It soon became apparent to the experimenters that the interactions of paint were a function of the densities of the paint. In physics, this interaction of materials of different densities is called Rayleigh-Taylor instability.
Additionally, while experimenting with the paint densities, Zetina and Zenit tested what happened between when the viscosity of paints were also changed. Viscous paint did not interact with less viscous paint as much in they way they naturally mix together when in close proximity. They also tend to move vertically less due to differences in density.
Fluid Acrylic Painting is Born
Most painters love to experiment. As with Siqueiros, Zetina, and Zenit, many other artists began to research how to use the new acrylic paints to created spectacular pieces. They discovered acrylics can be combined with all sorts of painting mediums to give them properties similar to oils and watercolors.
Flow acrylics, or pour acrylics, is one of the many new styles of painting that was seen coming out of the art world at the end of the 20th century
Acrylic Pouring’s Rising Popularity
Anyone Can Do It
I am the epitome of a left brained person. I enjoy mathematics and logic and I have worked in information technology my entire career. The most artistic thing I had been successful at prior to paint pouring, was the Etch-A-Sketch.
After seeing a few pour painting videos and pictures online, I was completely taken by the art of creating paint pours. This was an artistic pursuit at which someone like me could excel.
After a year of painting, I can say without a doubt that anyone can do it. There are a million things to learn, but to me that is the beauty of the whole experience: creating, modifying, throwing out, revising, and ultimately loving something that you were able to create with your own hands.
With this rise of acrylics, came a logical segmentation of the acrylic paint qualities and offerings. Craft paints, student paints, and artist paints became the defacto nomenclature for the low, medium, and high-quality acrylic paints.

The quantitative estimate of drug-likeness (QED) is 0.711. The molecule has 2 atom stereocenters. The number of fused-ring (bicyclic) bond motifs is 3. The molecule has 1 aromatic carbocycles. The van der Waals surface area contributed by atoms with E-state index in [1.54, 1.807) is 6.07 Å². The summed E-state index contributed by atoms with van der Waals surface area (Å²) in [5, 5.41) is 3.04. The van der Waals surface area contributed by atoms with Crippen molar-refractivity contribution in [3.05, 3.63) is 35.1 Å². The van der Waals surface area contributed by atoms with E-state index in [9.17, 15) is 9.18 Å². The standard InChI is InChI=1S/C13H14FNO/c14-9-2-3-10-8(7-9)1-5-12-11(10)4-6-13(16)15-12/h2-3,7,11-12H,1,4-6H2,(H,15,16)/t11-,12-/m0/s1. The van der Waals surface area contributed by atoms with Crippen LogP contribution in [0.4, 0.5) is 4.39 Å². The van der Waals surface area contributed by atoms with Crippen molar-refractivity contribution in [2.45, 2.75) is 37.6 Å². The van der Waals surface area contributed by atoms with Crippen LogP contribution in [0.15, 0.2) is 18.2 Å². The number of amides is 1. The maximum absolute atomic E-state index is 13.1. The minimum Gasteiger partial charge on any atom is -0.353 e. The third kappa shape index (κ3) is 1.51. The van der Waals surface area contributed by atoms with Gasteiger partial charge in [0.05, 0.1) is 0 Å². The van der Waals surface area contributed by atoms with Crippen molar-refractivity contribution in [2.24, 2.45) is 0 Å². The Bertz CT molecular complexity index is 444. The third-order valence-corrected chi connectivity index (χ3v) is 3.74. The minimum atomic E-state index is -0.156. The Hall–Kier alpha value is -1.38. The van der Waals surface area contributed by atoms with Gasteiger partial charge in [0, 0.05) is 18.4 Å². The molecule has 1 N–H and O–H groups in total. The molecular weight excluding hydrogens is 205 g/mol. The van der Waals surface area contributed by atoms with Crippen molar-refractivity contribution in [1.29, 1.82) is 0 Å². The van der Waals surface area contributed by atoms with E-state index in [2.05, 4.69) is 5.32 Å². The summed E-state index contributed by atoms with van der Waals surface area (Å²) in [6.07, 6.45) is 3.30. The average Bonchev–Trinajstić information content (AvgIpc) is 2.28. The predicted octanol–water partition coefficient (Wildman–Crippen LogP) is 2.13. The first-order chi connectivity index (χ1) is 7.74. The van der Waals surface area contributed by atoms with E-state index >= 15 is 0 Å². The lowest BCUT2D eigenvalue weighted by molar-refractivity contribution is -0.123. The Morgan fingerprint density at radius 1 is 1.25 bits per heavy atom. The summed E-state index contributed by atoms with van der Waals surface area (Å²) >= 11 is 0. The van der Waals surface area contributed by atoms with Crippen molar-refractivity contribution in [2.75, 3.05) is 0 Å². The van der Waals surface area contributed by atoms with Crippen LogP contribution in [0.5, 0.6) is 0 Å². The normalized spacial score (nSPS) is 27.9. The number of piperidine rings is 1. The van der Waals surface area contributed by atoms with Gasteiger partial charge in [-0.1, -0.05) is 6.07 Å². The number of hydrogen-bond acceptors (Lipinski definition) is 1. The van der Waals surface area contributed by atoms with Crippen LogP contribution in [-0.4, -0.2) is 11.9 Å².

For beginners, craft paints are the perfect way to get your feet wet without breaking the bank. Add in a few 2-ounce bottles of paint, some filtered water, some cheap canvas board or scrap wood, add a place to paint, and you are well on your way to being an aspiring acrylic pour artist.
Shared Through Social Media
I believe the most important reason that fluid acrylic painting is so popular today is because of social media. Twenty years ago, you would have to have known an artist or go to a gallery or craft festival to see art.
Today, art is just a few clicks away. Instagram, Facebook, and YouTube are filled with artists sharing their works with the world. I first got interested in pour acrylics after watching a random video on YouTube. By the time I finished the first 7 minutes of a how-to video on acrylic pouring I was sold.
In the case of art, a picture really is worth a thousand words. One beautiful painting shared on social media at the right time and in the right place, can literally be seen by millions of people in a matter of days.
My challenge to you today is the take the leap and get started. I promise you it will open your eyes to a whole new world of possibilities. And I sincerely hope your life will be richer for it.
What supplies do you need for acrylic painting? Acrylic pouring can be done with as little as craft paints, water, and a painting surface. When you get a little more experienced, pouring mediums, higher quality paints, paint additives, and various paint surfaces can be utilized to create a wider variety of paintings.
Is oil or acrylic paint better for beginners? I would start with acrylics. For beginners, you want something that is easy, inexpensive, and relatively simple to clean up. In addition, many of the lessons you learn in acrylics carry over to oil painting.
Can you paint with acrylic on canvas? Canvases are an ideal to place to a paint with acrylics. Canvases have been used by acrylic artists since the day acrylics were first invented. They allow the water-based acrylics to dry through the canvas in addition to drying on the surface of the painting, which leads to more uniform drying, and a quicker drying and curing time.